Less than a week ago, Facebook published an extraordinary statement as nothing in its history. The company recognized for the first time that the ordinary use of its product could be harmful. "The bad thing : In general, when people spend a lot of time pbadively consuming information, reading but not interacting with people, they report that they feel worse afterwards," wrote the authors, who work in the internal team. Facebook research. The company added that the most active use of social networks, in which users exchange messages and comments, "was related to" welfare improvements.
The message came unexpectedly, but it was a long time to come. 2017 was a painful year for Facebook's reputation. The closest comparison would be in 2007, when the company faced a backlash from the public and a revolt by advertisers over its controversial advertising tool Beacon. But Facebook was then at a fraction of its current size and power. When considering its immense responsibilities this year, the company received another blow: a handful of high profile former employees became vocal critics of what the company had created.
For most of its history, large social networks have been fired as toys. Although the cultural influence of Facebook and Twitter has grown, although you can also include YouTube, Snapchat and Facebook Instagram, its basic mechanics of publishing, liking and sharing has been a fundamental concern despite the increase in Disturbingly effective advertising. tools
Everything began to change at the end of 2016, when the world witnessed the results of the US presidential election. UU The groups linked to Russia supposedly exploited social platforms to inflame social divisions and promote the candidacy of Donald Trump, earning millions of impressions for insignificant sums spent on advertising. Facebook, Twitter and YouTube, owned by Google, have been under the microscope since then, somewhat unfairly, current and previous employees have argued, since the conversation tends to conveniently ignore the effect of false news and outright propaganda published elsewhere. (The country seems especially delayed in a referendum on the influence of our hysterical cable news networks, beginning with Fox News.)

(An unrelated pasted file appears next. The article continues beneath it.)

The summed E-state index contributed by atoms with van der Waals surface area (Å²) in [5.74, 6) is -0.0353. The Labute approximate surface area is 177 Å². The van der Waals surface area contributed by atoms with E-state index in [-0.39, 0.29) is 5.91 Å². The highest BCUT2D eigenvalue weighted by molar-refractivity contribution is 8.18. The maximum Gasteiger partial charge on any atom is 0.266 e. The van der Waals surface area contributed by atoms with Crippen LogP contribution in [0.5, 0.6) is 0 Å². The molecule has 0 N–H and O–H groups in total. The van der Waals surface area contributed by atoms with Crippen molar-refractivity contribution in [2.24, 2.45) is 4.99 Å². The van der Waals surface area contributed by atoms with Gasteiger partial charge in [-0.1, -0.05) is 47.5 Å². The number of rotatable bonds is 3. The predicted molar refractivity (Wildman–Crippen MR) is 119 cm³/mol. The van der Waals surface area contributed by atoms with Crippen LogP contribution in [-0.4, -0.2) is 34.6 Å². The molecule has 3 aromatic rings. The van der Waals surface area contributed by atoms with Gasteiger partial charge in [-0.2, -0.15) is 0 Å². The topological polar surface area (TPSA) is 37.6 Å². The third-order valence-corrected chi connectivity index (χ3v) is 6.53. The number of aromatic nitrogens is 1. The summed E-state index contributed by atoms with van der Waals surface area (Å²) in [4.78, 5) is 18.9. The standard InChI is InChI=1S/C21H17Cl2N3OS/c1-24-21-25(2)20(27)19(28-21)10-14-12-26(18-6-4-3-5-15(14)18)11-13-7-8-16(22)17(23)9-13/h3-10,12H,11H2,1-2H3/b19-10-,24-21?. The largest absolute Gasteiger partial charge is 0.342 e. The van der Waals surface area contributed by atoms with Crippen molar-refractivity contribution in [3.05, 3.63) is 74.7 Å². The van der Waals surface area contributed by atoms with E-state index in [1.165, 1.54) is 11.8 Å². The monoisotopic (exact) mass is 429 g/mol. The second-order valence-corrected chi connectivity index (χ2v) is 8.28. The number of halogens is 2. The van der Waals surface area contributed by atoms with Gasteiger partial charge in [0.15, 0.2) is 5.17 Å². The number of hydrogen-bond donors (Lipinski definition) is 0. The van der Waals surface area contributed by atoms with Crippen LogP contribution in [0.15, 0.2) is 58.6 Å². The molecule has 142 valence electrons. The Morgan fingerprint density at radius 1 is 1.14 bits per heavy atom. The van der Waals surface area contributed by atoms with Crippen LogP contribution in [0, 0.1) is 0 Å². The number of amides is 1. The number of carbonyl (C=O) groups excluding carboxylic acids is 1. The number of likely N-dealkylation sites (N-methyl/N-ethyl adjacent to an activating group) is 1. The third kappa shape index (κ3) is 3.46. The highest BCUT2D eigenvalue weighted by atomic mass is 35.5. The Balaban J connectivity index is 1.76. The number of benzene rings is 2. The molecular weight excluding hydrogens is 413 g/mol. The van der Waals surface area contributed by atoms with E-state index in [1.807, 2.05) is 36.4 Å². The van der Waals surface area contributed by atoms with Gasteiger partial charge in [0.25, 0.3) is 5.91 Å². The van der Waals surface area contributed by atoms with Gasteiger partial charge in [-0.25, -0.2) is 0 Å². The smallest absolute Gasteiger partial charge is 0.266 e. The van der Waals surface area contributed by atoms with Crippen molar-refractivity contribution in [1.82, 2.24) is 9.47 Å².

But the monomaniacal approach to the influence of social platforms in elections had the effect of extracting some of the first champions and constructors. They criticized what they themselves had built.
The first was Justin Rosenstein, now the co-founder of Asana, a collaborative software company. Rosenstein helped lead the development on Facebook's Like button, but this year he complained about the psychological effects of social media and the "brilliant pseudo-pleasure hits" that came from friends who liked his posts. "It's very common," Rosenstein said. the Guardian "so that humans develop things with the best intentions and so that they have unintended and negative consequences".
Sean Parker, who was Facebook's first president, seemed to echo Rosenstein's comments in an Axios event last month where he called himself "something of a conscientious objector." "I do not know if I really understood the consequences of what I was saying, because [of] the involuntary consequences of a network when it grows to a billion or 2 billion people and … literally changes its relationship with society, the one with the other, "said Parker. "It probably interferes with productivity in strange ways, God only knows what he's doing to our children's brains."
Roger McNamee, one of the first investors of Facebook, said that the company is directly responsible for the misuse of its platform by the Russians. he did not propose to increase political polarization and empower bad actors to undermine democracy, but this result was inevitable, "he wrote in an October opinion article in USA Today ." It was the result of innumerable decisions of Facebook, all done in search of greater profits. To maximize its participation in human attention, Facebook employed techniques designed to create an addiction to its platform. "